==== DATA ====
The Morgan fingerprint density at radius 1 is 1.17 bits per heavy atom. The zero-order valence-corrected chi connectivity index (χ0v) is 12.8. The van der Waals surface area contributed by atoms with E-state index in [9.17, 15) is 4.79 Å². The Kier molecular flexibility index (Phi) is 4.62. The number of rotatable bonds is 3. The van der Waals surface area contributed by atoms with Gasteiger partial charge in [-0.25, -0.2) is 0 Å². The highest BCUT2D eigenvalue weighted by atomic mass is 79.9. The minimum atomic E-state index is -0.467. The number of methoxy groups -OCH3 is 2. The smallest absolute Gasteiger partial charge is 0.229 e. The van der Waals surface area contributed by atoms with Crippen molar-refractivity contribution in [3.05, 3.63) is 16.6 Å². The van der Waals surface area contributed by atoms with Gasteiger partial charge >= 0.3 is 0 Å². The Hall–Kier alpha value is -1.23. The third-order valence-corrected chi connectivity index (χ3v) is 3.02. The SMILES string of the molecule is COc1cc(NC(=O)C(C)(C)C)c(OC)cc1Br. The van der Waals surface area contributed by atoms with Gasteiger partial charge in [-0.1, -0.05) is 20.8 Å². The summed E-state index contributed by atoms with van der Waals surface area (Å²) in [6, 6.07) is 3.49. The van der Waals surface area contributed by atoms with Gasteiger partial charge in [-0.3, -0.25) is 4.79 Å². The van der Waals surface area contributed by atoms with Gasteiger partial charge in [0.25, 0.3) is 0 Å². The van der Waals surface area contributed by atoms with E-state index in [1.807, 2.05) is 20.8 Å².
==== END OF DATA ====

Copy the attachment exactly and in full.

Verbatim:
The Morgan fingerprint density at radius 1 is 1.17 bits per heavy atom. The zero-order valence-corrected chi connectivity index (χ0v) is 12.8. The van der Waals surface area contributed by atoms with E-state index in [9.17, 15) is 4.79 Å². The Kier molecular flexibility index (Phi) is 4.62. The number of rotatable bonds is 3. The van der Waals surface area contributed by atoms with Gasteiger partial charge in [-0.25, -0.2) is 0 Å². The highest BCUT2D eigenvalue weighted by atomic mass is 79.9. The minimum atomic E-state index is -0.467. The number of methoxy groups -OCH3 is 2. The smallest absolute Gasteiger partial charge is 0.229 e. The van der Waals surface area contributed by atoms with Crippen molar-refractivity contribution in [3.05, 3.63) is 16.6 Å². The van der Waals surface area contributed by atoms with Gasteiger partial charge >= 0.3 is 0 Å². The Hall–Kier alpha value is -1.23. The third-order valence-corrected chi connectivity index (χ3v) is 3.02. The SMILES string of the molecule is COc1cc(NC(=O)C(C)(C)C)c(OC)cc1Br. The van der Waals surface area contributed by atoms with Gasteiger partial charge in [-0.1, -0.05) is 20.8 Å². The summed E-state index contributed by atoms with van der Waals surface area (Å²) in [6, 6.07) is 3.49. The van der Waals surface area contributed by atoms with Gasteiger partial charge in [-0.3, -0.25) is 4.79 Å². The van der Waals surface area contributed by atoms with Gasteiger partial charge in [0.25, 0.3) is 0 Å². The van der Waals surface area contributed by atoms with E-state index in [1.807, 2.05) is 20.8 Å².